You don’t really think Alaska and Norway nationalized their oil industries, do you?

Global Misery Index

You mean the CATO Global Misery Index? Quelle surprise.

Regardless of what CATO and other opinion surveys may recommend, the fact are the facts: Foreign direct investment in 2011, before Chavez died, amounted to 1.2% of GDP. For comparison, that was the same as Jamaica, higher than Ecuador (0.8%), and slightly less than France (1.5%).

If lack of foreign investment in Venezuela is the cause of its problems, why aren’t those countries suffering like Venezuela?

They had widespread shortages of everything, including basic medical supplies, so tons of folks died of things which could have been prevented.

Once again, data are more useful than anecdotes.

Who predicted Venezuela under Chavez would continue to have lower mortality rates than its neighbors? Because that’s what happened.

But it was at the cost of long term sustainability.

You get no points for pointing out that something is economically unsustainable. In economics, nothing is sustainable given a long enough time frame.

Microsoft’s profits were unsustainable. Apple’s profits are unsustainable. Google will go out of business or be bought out, one day. The dollar will crash, one day. America will slip into recession, one day.

That doesn’t mean our policies today are bad.


#46

From the World Bank data sheet, cite on the wiki page where those graphs you posted came from.

No, this is an attempt to cherry pick data that will support your bias against nationalization.

Chavez took power in 1999. As you point out, nationalization was widespread and ongoing since 2001. If it were such a disaster, one should predict that hard economic indicators demonstrate a widespread and ongoing decline since 2001. I have not seen anything like that.

There is no need to cherry pick data, because their economy has entirely tanked across the board. The fact that you are attempting to pretend that it didn’t, or that it merely coincidentally occurred with Chavez’s terrible polices, just makes you look ridiculous.

Case in point. Your graph starts in 2010, where the line is flat. Devaluation starts in earnest after 2014. Are you seriously arguing that decades of ongoing nationalization of a TON OF SHIT had no effect until January 2014?

That said, inflation in Venezuela is a serious problem and has been so for a long time. But on average, inflation has been lower under Chavez than before he took power.

(Looks like Juan beat me to this one!)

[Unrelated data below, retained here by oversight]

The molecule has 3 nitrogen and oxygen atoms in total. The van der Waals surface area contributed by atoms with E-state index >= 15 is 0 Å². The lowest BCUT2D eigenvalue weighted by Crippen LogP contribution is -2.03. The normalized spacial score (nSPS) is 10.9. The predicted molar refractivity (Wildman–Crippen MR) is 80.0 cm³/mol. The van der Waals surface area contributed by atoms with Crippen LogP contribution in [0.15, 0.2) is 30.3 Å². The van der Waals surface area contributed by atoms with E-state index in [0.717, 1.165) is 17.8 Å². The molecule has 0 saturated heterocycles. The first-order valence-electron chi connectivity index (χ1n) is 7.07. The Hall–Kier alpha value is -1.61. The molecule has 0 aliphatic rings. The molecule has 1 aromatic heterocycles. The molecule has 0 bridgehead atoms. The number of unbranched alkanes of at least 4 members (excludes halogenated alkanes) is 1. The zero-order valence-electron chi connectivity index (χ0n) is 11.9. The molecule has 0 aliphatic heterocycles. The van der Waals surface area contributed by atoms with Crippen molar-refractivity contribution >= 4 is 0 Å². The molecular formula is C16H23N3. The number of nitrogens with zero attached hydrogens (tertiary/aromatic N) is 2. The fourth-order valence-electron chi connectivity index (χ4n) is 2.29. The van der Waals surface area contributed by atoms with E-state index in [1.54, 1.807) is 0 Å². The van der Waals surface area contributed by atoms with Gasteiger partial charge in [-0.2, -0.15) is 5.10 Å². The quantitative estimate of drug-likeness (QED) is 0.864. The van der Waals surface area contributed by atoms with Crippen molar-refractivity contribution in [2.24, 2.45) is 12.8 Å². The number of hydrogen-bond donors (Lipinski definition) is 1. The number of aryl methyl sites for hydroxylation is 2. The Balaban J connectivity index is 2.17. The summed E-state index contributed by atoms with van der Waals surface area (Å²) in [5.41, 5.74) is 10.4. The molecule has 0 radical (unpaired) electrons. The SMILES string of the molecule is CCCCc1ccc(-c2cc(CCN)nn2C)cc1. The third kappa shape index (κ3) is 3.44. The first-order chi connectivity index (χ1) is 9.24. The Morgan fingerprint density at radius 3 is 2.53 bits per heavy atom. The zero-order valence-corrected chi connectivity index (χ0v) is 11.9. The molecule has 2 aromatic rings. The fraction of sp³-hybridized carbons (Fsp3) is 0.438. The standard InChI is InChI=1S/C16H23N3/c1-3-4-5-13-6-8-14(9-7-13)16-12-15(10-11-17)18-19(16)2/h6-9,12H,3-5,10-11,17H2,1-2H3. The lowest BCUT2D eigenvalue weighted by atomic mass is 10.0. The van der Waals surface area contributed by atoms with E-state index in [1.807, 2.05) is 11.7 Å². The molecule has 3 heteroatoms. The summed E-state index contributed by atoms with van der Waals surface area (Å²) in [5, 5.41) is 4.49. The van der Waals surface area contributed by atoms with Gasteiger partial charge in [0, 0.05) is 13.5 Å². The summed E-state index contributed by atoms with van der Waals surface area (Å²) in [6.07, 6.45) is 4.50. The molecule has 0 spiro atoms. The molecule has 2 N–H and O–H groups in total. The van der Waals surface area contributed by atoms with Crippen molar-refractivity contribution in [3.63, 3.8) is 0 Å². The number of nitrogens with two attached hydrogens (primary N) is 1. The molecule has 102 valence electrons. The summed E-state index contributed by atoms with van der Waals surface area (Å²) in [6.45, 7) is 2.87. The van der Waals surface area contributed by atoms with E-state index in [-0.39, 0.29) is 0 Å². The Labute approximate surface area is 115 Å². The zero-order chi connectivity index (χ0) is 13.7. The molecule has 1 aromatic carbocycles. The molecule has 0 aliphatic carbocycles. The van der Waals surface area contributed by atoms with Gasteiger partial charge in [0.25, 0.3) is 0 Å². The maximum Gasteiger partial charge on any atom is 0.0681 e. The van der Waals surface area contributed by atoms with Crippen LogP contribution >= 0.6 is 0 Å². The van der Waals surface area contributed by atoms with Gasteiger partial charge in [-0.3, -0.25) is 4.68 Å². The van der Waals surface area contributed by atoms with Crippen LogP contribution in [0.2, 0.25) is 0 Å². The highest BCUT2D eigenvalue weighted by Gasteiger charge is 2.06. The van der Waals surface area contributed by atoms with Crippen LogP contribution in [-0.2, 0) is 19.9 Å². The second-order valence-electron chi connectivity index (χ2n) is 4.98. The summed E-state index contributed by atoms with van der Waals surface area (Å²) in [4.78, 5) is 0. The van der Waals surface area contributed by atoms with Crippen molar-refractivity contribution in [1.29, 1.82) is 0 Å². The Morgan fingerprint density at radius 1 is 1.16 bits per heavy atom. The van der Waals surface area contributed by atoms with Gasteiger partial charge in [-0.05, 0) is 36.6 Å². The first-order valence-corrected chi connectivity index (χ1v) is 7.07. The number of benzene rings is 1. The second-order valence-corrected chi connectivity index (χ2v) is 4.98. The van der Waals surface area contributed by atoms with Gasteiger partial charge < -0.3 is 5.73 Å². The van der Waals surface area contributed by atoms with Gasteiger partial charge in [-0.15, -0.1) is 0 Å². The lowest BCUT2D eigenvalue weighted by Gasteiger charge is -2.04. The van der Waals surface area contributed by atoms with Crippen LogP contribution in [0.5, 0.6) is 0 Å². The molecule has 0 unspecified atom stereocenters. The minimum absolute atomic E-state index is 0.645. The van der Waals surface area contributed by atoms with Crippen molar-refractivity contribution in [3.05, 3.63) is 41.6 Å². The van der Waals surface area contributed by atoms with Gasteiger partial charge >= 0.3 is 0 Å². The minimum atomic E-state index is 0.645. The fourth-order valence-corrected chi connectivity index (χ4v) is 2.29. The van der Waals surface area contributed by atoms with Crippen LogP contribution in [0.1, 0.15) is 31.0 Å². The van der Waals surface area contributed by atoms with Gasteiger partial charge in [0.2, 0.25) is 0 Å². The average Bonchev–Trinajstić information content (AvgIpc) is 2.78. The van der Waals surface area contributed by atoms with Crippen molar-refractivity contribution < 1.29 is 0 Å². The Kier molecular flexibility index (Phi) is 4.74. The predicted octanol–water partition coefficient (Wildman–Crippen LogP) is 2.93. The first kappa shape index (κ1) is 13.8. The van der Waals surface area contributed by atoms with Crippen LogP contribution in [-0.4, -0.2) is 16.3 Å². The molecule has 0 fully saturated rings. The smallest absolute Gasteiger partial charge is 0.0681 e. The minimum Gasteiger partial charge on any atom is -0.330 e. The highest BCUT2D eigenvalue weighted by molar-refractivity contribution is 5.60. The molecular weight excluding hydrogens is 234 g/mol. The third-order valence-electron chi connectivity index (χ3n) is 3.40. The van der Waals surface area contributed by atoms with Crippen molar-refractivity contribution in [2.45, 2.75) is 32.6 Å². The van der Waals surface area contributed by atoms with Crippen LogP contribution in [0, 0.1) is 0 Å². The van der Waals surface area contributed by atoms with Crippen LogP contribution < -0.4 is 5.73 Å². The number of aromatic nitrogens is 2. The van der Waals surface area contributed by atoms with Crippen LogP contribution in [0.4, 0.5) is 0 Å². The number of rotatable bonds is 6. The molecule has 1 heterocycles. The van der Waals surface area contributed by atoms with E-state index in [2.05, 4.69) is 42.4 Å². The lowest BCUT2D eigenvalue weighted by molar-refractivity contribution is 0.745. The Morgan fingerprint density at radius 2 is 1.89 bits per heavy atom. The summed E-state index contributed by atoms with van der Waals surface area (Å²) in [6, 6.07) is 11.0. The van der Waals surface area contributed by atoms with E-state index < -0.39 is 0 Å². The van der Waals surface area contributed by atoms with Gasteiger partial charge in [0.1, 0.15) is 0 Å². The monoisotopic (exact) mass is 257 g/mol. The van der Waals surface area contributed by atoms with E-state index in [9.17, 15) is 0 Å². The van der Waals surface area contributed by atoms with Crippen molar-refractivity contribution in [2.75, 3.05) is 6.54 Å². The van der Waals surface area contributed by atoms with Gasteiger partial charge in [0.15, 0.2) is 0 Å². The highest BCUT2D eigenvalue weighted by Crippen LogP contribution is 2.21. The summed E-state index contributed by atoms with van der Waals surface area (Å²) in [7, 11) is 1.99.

“Oh yeah, that last point that basically goes off the chart? That’s probably not that important!”

Seriously, you are saying ridiculous things here… "Oh, well those terrible economic policies would have had to have had some linear impact on inflation… because… reasons!

You want to know why they had limited inflation? [U]Because they enacted strict currency controls in 2003[/U]. They effectively just FORCED their inflation rate to be low, instead of having it normally respond to market forces. And what happens when you do this? Oh, eventually the top blows off and you get hyper inflation. Oh shit, and that’s exactly what happened. Amazing.

You don’t really think Alaska and Norway nationalized their oil industries, do you?

Alaska isn’t a country, and you have failed to make anything approaching a meaningful comparison between the two. Even ignoring the fact that your comparison is absurd on its face, Alaska’s economy is not at all suffering to the degree of Venezuela’s. Likewise, Norway is in nothing approaching the economic devastation that gripped Venezuela.

You mean the CATO Global Misery Index? Quelle surprise.

I mean the Global Misery Index.
It’s inflation added to unemployment.

Once again, data are more useful than anecdotes.

You mean like the hundred different citations on the wiki page about their economy, where they had shortages of basically everything? I mean, I could just copy all the individual citations here, but that seems kind of nonsensical. Hell, do a search on “shortage” on that page, and then read the cited links if you want.

EDIT:
removed a needless insult.


#47

You are all over the place! First you argued that nationalization was the root of Venezuela’s problems. But you didn’t provide any evidence for that - the economy was stable after nationalization, and if anything it slightly improved. Foreigners are investing Venezuela’s economy at normal rates. And despite what you seem to think, [I]most of the economy remains in private hands[/I]. The vast majority (82%) of Venezuelans work in the private sector, compared to 86% for the USA and 78% for France. Public spending accounts for 40% of GDP, which is [I]less than the USA (42%)[/I],

Now you’re focused on inflation, which I’ll grant you is a real problem. It was bad before Chavez, and now it has come back. The current shortages are certainly a symptom. But inflation was not caused by nationalization - [I]it existed before nationalization[/I]. Selling off state-owned industry would not solve it. Inflation is not caused by public ownership of capital. It is caused by mismanagement of the money supply and/or public debt. In Venezuela’s case, probably the former since their debt:GDP ratio is 49% (ours is about 100%).

In short, if you think Venezuela’s “experiment” in nationalization is related to its current crisis, you’re just falling for a causal fallacy.